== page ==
It’s hard to imagine now, but thirty years ago there were no restaurants serving authentic rustic home style Italian food anywhere in the Hudson Valley. Back then, Italian meant red sauce and pasta and more often than not what you were served were “Italian-American” dishes like garlic bread with veal or chicken parmigiana or lobster fra Diavolo, or shrimp scampi (none of which would be found in Italy). Oh, how times have changed….
If I were in real estate I would say that Global Palate is centrally located between Kingston and Highland. Located in the old roadhouse that housed Marcel’s in days of yore, the restaurant’s dining room, and the bar in particular, have always been on my list of favorites. If you had a dream about a 1960’s neighborhood bistro, this is probably what you would dream about.
In Spain, diners – at least the local diners- do not have dinner at a tapas bar. They are public gathering places to stop after work, before dinner, for a glass of wine and a snack. The theme and setting at 52 Main in Millerton seem to mimic that tradition – a place to stop on the way home to meet some friends for a bite and a glass or two of wine.
Eddie Lauria’s latest enterprise, Grano Focacceria, offers an opportunity to sample classic Italian home style baking in an informal, casual, and very inexpensive venue. Nothing fancy. Nothing complicated. Just fantastic homestyle baking the way your mother did it….if your mother was the best cook in the neighborhood….in Naples.
The Culinary Institute’s newest venue is the Bocuse Restaurant, an homage to the legendary Lyonnaise chef, Paul Bocuse. In the late 1960’s Chef Bocuse and a few of his colleagues popularized what came to be known as “Nouvelle Cuisine”, a reimagining of traditional classic French haute cuisine with a new emphasis on purity of presentation and a rejection of the laborious and elaborate recipes and sauces of “cuisine classique”. Appropriately, the restaurant is located in the space that once housed L’Escoffier Restaurant, the CIA’s temple of haute cuisine.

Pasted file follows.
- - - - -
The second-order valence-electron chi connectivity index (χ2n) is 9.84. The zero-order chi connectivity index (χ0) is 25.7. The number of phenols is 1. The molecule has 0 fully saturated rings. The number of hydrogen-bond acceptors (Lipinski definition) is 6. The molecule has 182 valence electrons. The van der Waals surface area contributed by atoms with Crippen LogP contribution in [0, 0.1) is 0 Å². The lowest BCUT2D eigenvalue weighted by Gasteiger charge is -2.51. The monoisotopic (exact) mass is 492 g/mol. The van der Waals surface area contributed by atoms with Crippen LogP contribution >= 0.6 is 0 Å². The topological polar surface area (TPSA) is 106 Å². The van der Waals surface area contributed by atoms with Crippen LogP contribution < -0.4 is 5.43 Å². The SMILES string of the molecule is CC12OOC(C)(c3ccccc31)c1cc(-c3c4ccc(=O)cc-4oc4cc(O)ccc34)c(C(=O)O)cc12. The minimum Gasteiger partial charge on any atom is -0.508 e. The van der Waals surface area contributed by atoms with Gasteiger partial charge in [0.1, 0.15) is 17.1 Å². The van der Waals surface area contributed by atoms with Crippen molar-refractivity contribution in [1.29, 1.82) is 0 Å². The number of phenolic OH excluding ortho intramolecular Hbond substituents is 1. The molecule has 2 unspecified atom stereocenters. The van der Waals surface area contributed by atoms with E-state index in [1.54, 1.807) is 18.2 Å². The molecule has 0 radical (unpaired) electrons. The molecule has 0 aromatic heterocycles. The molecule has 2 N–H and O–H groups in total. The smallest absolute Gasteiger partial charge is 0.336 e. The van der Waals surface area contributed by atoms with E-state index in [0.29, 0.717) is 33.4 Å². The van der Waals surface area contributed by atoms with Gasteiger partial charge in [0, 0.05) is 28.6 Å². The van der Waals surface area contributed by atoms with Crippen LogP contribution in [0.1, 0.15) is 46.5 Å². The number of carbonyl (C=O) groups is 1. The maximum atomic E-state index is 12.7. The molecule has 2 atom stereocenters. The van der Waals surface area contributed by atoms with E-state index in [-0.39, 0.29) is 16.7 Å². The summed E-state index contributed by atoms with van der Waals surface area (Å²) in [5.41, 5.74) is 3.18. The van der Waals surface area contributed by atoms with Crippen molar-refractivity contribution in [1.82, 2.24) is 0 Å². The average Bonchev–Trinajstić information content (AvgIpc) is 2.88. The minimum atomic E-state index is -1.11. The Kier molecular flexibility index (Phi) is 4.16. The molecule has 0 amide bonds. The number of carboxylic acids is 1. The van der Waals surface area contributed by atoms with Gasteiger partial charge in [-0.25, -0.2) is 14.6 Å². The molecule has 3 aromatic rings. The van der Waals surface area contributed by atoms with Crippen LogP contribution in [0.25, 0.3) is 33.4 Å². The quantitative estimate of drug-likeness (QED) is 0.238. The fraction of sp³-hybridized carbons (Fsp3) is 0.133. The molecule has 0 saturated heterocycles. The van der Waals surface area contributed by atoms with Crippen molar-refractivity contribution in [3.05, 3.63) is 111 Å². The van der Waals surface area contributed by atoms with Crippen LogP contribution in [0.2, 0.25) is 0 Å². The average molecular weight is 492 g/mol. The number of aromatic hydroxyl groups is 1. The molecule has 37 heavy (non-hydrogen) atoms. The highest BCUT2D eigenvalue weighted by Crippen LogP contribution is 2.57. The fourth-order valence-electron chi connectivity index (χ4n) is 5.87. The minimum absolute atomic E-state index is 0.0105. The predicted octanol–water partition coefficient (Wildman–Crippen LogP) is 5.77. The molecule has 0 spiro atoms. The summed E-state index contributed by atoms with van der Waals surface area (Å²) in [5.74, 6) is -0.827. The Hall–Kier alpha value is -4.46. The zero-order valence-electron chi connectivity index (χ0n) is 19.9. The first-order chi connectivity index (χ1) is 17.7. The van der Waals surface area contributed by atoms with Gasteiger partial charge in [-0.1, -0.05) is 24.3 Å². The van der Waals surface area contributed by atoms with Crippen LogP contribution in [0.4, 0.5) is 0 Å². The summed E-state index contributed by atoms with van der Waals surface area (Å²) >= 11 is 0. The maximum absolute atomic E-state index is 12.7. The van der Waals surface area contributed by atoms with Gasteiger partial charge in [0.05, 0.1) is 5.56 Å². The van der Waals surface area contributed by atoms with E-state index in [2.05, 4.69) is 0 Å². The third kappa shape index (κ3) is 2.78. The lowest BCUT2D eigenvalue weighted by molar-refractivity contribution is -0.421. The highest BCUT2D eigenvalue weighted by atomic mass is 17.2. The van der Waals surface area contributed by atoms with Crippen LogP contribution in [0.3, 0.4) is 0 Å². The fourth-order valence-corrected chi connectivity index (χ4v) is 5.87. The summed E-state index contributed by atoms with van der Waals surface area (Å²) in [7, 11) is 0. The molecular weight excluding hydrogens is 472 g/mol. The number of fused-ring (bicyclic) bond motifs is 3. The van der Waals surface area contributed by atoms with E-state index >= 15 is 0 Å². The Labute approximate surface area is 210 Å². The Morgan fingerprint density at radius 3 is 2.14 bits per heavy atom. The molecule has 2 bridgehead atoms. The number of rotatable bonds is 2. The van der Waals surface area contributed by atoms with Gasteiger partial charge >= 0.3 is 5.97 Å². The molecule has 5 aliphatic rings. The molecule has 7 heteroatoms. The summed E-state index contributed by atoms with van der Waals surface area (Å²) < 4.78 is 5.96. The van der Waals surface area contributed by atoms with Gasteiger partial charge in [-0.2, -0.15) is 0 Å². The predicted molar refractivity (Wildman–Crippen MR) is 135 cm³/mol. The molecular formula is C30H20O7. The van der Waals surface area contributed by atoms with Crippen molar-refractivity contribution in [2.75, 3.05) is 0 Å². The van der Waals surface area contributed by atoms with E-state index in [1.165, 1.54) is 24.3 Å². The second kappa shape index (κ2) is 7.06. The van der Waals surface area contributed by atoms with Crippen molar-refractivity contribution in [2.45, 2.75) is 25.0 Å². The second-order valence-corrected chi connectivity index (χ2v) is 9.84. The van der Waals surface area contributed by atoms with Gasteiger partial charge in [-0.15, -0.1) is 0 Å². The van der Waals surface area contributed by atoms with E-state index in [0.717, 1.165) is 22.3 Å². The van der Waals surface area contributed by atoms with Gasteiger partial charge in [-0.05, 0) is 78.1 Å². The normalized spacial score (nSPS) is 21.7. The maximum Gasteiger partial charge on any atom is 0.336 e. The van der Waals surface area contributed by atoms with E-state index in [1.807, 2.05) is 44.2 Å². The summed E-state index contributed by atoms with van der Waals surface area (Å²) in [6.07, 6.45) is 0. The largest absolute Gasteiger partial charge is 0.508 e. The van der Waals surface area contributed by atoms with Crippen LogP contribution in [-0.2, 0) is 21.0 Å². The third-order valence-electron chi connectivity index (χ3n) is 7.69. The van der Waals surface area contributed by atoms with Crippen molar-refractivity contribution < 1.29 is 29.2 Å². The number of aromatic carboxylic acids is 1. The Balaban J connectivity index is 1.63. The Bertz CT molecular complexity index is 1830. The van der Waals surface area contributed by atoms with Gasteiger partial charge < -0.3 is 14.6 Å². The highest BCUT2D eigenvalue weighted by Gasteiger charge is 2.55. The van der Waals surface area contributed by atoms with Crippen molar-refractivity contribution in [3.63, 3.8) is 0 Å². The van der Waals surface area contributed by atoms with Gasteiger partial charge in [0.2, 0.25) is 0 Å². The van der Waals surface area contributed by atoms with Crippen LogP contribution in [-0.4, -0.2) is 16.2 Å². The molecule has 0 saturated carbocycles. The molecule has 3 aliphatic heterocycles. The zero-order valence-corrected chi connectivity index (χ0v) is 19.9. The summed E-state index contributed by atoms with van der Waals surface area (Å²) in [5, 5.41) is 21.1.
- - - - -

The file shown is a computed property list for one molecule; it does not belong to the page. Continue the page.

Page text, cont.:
New Paltz newcomers Huckleberry and End Cut have more company this month. Three new restaurants opened – Schatzi’s on Main Street. Garvan’s Gastropub at the golf course, and The Parish at the Waterstreet Market. We stopped in to check them out.
You will find Huckleberry tucked away in a corner off of Church Street, across from Hokkaido. The pub is exactly that, and nothing more, and I say that in a most complimentary way. The place has the look and feel of a European village pub, but one that caters to the locals and not the tourists, where families out for a bite are as common, and as welcome, as the locals stopping in for a pint and some conversation on the way home from work.
We were sitting at the bar, perusing the menu, sipping a glass of wine. A gentleman diner sat two stools down the bar from where we were seated. “You have to try this!” he said. I looked at his plate, the contents of which were not immediately apparent. Perhaps a roasted plantain, I thought. The waitress told us it was a parsnip. A parsnip?
After years of work and the collaborative efforts of seven Hudson Valley farms along with The Hudson Valley Chef’s Network, The Hudson Valley Seed Library, Glynwood and Slow Food USA, we can now tell you the happy ending to the story of Hank’s X-tra Special Baking Bean. It begins with an invite to dinner at the Village Tea Room in New Paltz.
Lots of good news on the Hudson Valley restaurant scene, with three new openings in Poughkeepsie and Marlboro.